With cost-cutting measures being introduced at all levels of government, from cities laying off their entire police force to presidential nominees threatening to terminate support for cultural programs if elected, it’s a wonder that our military service uniforms seem to be developed more around spending money for service distinction than around making a singular combat-efficient uniform.
It’s that time of year again, when those of us who work or walk outdoors are reminded that they need a new coat to keep the wind and weather at bay. Fortunately, Anchortex Corporation has you covered, however, with a wide selection of insulated work jackets to choose from, as well as high visibility jackets for those who work near high-traffic areas.
As you may know, Arizona has had a law on the books since July 2010 known as SB1070, which aims to reduce the impact of nonsanctioned immigration by requiring law enforcement officers to obtain proof that those they encounter while enforcing other laws are in this country legally. Parts of the law signed by Republican governor Jan Brewer have been in effect since 2010, but largely ignored on a city-by-city level. Now, however, with ten days to go before the law finally goes into effect, the ‘Show Us Your Papers’ law is still coming under fire from civil rights activists, men and women in police uniforms, and even avid anti-immigration proponents.
From a civil rights perspective, the law is seen as a possible threat to the rights of legitimate US citizens, who may suffer harassment from law enforcement that will do little to actually improve the immigration problem. Law enforcement officers, meanwhile, point out that this essentially exposes them to the potential for lawsuits if racial profiling is used as a factor in determining who may or may not be an illegal immigrant, and to lawsuits for inadequately enforcing the law if they do not begin racially profiling everyone they encounter on the job.
Even outspoken anti-immigration advocate and self-proclaimed ‘America’s toughest sheriff’, Maricopa County Sheriff Joe Arpaio, sheriff of Maricopa County, concedes that since the new law does not grant local law enforcement agents the legal power to detain suspected immigrants or make immigration arrests, it will have little real impact on his jurisdiction; Arpaio is already under investigation relating to alleged civil rights abuses, racial profiling, and unlawful arrests against political opponents, and violent crime has increased 58 percent in Maricopa County, compared to Arizona’s overall decline in crime rate by 12%, between 2002 and 2009.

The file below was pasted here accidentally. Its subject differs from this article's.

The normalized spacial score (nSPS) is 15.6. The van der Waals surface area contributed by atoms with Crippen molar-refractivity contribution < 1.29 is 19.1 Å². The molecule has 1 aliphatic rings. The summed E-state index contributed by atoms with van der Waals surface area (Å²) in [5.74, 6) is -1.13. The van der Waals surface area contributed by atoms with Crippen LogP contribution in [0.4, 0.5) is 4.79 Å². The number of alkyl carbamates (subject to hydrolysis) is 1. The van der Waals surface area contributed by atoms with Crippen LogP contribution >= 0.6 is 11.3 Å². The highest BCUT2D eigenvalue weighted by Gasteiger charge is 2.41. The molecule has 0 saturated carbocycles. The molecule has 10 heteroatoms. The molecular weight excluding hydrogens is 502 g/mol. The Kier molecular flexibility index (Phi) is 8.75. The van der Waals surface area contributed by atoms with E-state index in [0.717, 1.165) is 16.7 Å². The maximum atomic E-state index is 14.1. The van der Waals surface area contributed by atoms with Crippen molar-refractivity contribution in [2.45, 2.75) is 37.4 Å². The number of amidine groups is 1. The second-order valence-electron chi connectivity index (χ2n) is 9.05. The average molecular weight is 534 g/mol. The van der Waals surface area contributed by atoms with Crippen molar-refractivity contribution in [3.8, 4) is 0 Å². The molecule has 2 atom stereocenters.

While it remains to be seen what actual effect SB1070 will have, it seems clear that those who wear law enforcement badges will have a rough road ahead, as will those who live in or pass through the state of Arizona – lawfully as well as unlawfully.
If you work in an industry that regularly handles or utilizes toxic chemicals, you probably keep Level A hazardous material suits or Level B chemical protection suits on hand in case the worst happens and you need protection in the event that an environment becomes toxic or dangerous. What you may not know is that many common brands of chemical protective apparel have a shelf life – the maximum recommended time that these suits be kept in storage before being replaced. As there is no currently known standard for determining the shelf life of chemical barrier fabrics in advance, this is dependent on verifying whether the fabric degrades under the normal conditions present in a proper storage environment – stored away from direct sunlight in a cool, dry location that is not subjected to cold or hot extremes. In particular, some chemical protective barrier fabrics such as those used in common disposable apparel have a shelf life of as little as three years or less.
Kappler has rigorously tested their Zytron film composite fabric lines and determined that even fifteen year old Zytron 500 material, tested against dichloromethane (methylene chloride) suffers no breakthrough in exposures over eight hours long. Likewise, these aged fabrics have been tested for physical properties and been determined to still meet original manufacturing specifications. As such, the shelf life of all Zytron products is undetermined, but is proven to be at least fifteen years.
When using a chemical protective suit that is still within its valid shelf life, be certain to perform a visual inspection to verify that it is safe to use, and in the case of vapor protective (level A) garments, perform an ASTM F1052 pressure test to verify that they still qualify as Level A garments. It is recommended that suits that no longer pass the visual inspection and/or pressure test be downgraded to ‘Training Use Only’ and be replaced immediately.
It is the responsibility of the wearer to ensure that all components, including fabric, valves, visors, gloves, zippers, seams, and suit-to component interfaces are in good working condition, and provide adequate protection for the operation and chemicals to be encountered. Any suit which does not pass the visual and/or pressure test, should be immediately removed from service. Yearly inspections of suits are recommended to ensure that suits in storage will be ready to meet emergency needs when the situation demands, and to determine what replacements are necessary.
If you are preparing a yearly inspection, call Anchortex Corporation today at 856-768-5240 and mention this post to receive a 10% discount off of current web prices on all Kappler items, as well as to receive quantity discounts on other safety products and supplies that you may need to reorder in order to meet OSHA regulatory requirements, or if you prefer, you can submit your quote request through our online form.